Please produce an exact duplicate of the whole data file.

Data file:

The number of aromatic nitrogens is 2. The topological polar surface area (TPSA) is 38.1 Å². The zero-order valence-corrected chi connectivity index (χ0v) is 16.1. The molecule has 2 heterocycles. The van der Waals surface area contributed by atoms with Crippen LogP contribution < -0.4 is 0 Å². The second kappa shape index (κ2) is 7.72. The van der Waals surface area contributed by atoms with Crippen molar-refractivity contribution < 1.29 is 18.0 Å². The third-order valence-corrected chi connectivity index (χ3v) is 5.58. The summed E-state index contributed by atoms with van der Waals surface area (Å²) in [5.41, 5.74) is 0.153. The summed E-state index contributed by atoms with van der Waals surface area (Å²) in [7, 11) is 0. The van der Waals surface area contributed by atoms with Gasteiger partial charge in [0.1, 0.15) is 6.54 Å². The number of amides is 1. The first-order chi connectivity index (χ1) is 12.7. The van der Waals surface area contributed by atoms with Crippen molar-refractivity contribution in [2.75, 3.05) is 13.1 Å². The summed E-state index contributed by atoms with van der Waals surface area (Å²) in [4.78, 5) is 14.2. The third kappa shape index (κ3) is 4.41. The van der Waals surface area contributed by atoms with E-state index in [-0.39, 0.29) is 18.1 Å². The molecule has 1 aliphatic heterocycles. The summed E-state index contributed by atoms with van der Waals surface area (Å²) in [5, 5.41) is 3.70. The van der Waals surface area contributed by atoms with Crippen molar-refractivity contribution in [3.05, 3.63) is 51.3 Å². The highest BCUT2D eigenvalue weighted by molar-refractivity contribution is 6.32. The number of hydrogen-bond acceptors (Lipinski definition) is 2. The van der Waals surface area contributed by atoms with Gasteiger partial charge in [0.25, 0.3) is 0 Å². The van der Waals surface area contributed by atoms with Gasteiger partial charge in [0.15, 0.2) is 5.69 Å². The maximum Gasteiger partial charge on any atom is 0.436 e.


The number of aromatic nitrogens is 2. The topological polar surface area (TPSA) is 38.1 Å². The zero-order valence-corrected chi connectivity index (χ0v) is 16.1. The molecule has 2 heterocycles. The van der Waals surface area contributed by atoms with Crippen LogP contribution < -0.4 is 0 Å². The second kappa shape index (κ2) is 7.72. The van der Waals surface area contributed by atoms with Crippen molar-refractivity contribution < 1.29 is 18.0 Å². The third-order valence-corrected chi connectivity index (χ3v) is 5.58. The summed E-state index contributed by atoms with van der Waals surface area (Å²) in [5.41, 5.74) is 0.153. The summed E-state index contributed by atoms with van der Waals surface area (Å²) in [7, 11) is 0. The van der Waals surface area contributed by atoms with Gasteiger partial charge in [0.1, 0.15) is 6.54 Å². The number of amides is 1. The first-order chi connectivity index (χ1) is 12.7. The van der Waals surface area contributed by atoms with Crippen molar-refractivity contribution in [2.75, 3.05) is 13.1 Å². The summed E-state index contributed by atoms with van der Waals surface area (Å²) in [4.78, 5) is 14.2. The third kappa shape index (κ3) is 4.41. The van der Waals surface area contributed by atoms with E-state index in [-0.39, 0.29) is 18.1 Å². The molecule has 1 aliphatic heterocycles. The summed E-state index contributed by atoms with van der Waals surface area (Å²) in [5, 5.41) is 3.70. The van der Waals surface area contributed by atoms with Crippen molar-refractivity contribution in [3.05, 3.63) is 51.3 Å². The highest BCUT2D eigenvalue weighted by molar-refractivity contribution is 6.32. The number of hydrogen-bond acceptors (Lipinski definition) is 2. The van der Waals surface area contributed by atoms with Gasteiger partial charge in [0.25, 0.3) is 0 Å². The van der Waals surface area contributed by atoms with Gasteiger partial charge in [0.15, 0.2) is 5.69 Å². The maximum Gasteiger partial charge on any atom is 0.436 e.